The X6's blistering acceleration, however, leaves nothing to complain about. It's slightly faster than the FX50, beating the Infiniti to the 60-mph and quarter-mile markers by 0.3 second. With 10 additional hp and 81 more lb-ft of torque, we expected the BMW to be even quicker - until we learned its weight. At 5270 pounds, even the strongest Toontown passenger-car scales explode - sending springs and dials flying in every direction - at the mere suggestion of weighing an X6. The FX50, a heavyweight itself, is 722 pounds lighter.
The X6's ride is even more supple than the FX50's, thanks to active antiroll bars and BMW's EDC system (computer-controlled dampers similar to those in the Infiniti). But whereas the remainder of Infiniti's techno tricks are gizmo driver aids, the BMW has one last go-fast rabbit to pull out of its hat: Dynamic Performance Control.
DPC is a new active rear differential that can shuffle engine torque (or engine drag) between the two rear wheels. Similar in concept to other torque-vectoring systems, DPC works in concert with the X6's xDrive all-wheel-drive hardware to apportion engine torque to the wheel or wheels that can best deal with it.
DPC works at all speeds, not just during insane cornering, and it helps steer the car using the rear wheels even in normal driving. As a result, the X6 feels hundreds of pounds lighter on its feet than an X5. The biggest breakthrough of DPC, however, is how it interfaces with DSC (stability control). Rather than cutting power and applying brakes to steer the car, the combined systems first try to correct the X6's path using torque vectoring. The result is that the vehicle simply turns smoothly, without the sometimes violent brake interventions and frustrating power reduction we've come to expect when the stability control light is flashing.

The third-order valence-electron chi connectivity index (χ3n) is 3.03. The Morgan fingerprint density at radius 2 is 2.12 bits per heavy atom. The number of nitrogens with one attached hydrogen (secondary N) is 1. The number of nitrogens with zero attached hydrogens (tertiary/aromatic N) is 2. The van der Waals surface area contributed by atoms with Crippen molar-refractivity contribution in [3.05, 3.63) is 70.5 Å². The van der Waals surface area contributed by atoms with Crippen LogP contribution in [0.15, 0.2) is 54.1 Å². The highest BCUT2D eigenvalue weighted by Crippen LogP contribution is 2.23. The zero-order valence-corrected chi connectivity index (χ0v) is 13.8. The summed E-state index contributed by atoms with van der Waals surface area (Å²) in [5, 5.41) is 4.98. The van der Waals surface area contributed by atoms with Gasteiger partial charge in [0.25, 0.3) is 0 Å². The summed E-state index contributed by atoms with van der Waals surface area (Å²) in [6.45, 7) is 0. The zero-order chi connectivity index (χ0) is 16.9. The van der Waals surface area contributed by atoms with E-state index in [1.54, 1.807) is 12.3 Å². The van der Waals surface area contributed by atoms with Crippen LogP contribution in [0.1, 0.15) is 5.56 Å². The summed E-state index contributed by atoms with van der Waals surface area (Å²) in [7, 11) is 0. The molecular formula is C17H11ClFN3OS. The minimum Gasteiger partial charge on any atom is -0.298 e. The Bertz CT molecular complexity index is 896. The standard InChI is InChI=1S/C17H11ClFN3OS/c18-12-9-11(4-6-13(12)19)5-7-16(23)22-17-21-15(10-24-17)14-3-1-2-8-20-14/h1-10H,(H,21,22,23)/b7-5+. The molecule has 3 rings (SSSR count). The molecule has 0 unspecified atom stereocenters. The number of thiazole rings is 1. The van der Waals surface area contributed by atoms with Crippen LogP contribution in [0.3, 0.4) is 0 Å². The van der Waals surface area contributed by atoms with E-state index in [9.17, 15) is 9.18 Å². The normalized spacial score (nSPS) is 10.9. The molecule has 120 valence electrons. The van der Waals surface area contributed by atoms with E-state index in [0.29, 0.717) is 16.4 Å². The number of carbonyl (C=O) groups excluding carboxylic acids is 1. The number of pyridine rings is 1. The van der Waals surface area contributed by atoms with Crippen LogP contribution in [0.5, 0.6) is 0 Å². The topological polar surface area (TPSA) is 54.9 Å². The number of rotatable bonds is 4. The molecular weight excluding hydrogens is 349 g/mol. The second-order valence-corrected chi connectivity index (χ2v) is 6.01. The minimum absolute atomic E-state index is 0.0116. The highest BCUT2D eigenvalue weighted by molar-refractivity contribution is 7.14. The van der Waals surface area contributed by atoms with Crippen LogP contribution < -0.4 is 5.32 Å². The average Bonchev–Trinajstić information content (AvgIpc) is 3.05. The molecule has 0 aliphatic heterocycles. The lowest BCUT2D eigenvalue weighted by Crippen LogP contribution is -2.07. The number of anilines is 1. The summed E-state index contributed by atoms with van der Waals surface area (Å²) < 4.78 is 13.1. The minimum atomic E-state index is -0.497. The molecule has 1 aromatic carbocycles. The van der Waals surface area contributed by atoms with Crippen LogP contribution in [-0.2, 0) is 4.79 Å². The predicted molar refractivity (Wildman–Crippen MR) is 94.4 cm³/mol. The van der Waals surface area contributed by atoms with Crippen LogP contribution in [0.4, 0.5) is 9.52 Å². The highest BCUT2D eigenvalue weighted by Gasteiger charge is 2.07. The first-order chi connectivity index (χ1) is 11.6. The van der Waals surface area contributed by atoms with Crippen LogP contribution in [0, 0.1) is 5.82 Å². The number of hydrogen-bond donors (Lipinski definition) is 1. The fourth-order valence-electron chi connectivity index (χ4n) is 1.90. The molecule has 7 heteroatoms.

The X6's performance on a racetrack is downright shocking. BMW says that it will lap the Nürburgring in just over eight and a half minutes - only a few seconds slower than the last M3. That kind of performance is, thankfully, irrelevant to the X6's intended audience - frankly, the idea of empty-nesters drifting a 5300-pound SUV at Porsche 911 speeds on public roads is downright horrifying.
If the X6's buyers don't take it to the track, then it's left to win buyers on its looks alone. And that doesn't bode well. The FX50 makes more sense to us - with nearly identical performance, five-passenger seating, and a lower price, it clearly will appeal to more buyers. With brakes similar to those on the 900-pound-lighter G37, though, it experiences significant brake fade.
That's but one example of the inevitable. Both of these tall, corpulent trucks look - and perform - like they're from Toontown, but they'll be driven on earth, where the laws of physics apply. With a little electronic sorcery, each vehicle dupes its driver into thinking he's behind the wheel of a sport sedan. But that's an illusion; a cartoon, if you will.
Remember what your mom always said - don't try to do what they do in the cartoons, or you might get hurt.